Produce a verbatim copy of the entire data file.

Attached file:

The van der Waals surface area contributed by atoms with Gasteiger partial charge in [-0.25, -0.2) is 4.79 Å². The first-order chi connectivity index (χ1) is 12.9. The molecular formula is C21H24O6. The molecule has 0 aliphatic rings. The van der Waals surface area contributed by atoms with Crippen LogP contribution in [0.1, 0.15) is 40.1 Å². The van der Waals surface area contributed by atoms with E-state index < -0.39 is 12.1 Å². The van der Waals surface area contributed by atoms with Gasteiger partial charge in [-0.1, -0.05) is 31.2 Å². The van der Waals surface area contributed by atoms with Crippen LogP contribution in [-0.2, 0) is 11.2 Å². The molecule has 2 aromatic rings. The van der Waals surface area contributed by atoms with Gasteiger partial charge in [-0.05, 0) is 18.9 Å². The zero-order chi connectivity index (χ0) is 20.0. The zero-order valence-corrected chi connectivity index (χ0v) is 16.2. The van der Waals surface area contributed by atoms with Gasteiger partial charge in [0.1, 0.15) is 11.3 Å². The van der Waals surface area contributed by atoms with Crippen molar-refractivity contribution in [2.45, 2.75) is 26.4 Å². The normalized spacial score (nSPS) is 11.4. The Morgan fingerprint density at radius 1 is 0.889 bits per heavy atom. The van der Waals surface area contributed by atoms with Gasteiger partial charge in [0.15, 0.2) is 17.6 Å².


The van der Waals surface area contributed by atoms with Gasteiger partial charge in [-0.25, -0.2) is 4.79 Å². The first-order chi connectivity index (χ1) is 12.9. The molecular formula is C21H24O6. The molecule has 0 aliphatic rings. The van der Waals surface area contributed by atoms with Crippen LogP contribution in [0.1, 0.15) is 40.1 Å². The van der Waals surface area contributed by atoms with E-state index < -0.39 is 12.1 Å². The van der Waals surface area contributed by atoms with Gasteiger partial charge in [-0.1, -0.05) is 31.2 Å². The van der Waals surface area contributed by atoms with Crippen LogP contribution in [-0.2, 0) is 11.2 Å². The molecule has 2 aromatic rings. The van der Waals surface area contributed by atoms with Gasteiger partial charge in [-0.05, 0) is 18.9 Å². The zero-order chi connectivity index (χ0) is 20.0. The zero-order valence-corrected chi connectivity index (χ0v) is 16.2. The van der Waals surface area contributed by atoms with Gasteiger partial charge in [0.1, 0.15) is 11.3 Å². The van der Waals surface area contributed by atoms with Crippen molar-refractivity contribution in [2.45, 2.75) is 26.4 Å². The normalized spacial score (nSPS) is 11.4. The Morgan fingerprint density at radius 1 is 0.889 bits per heavy atom. The van der Waals surface area contributed by atoms with Gasteiger partial charge in [0.15, 0.2) is 17.6 Å².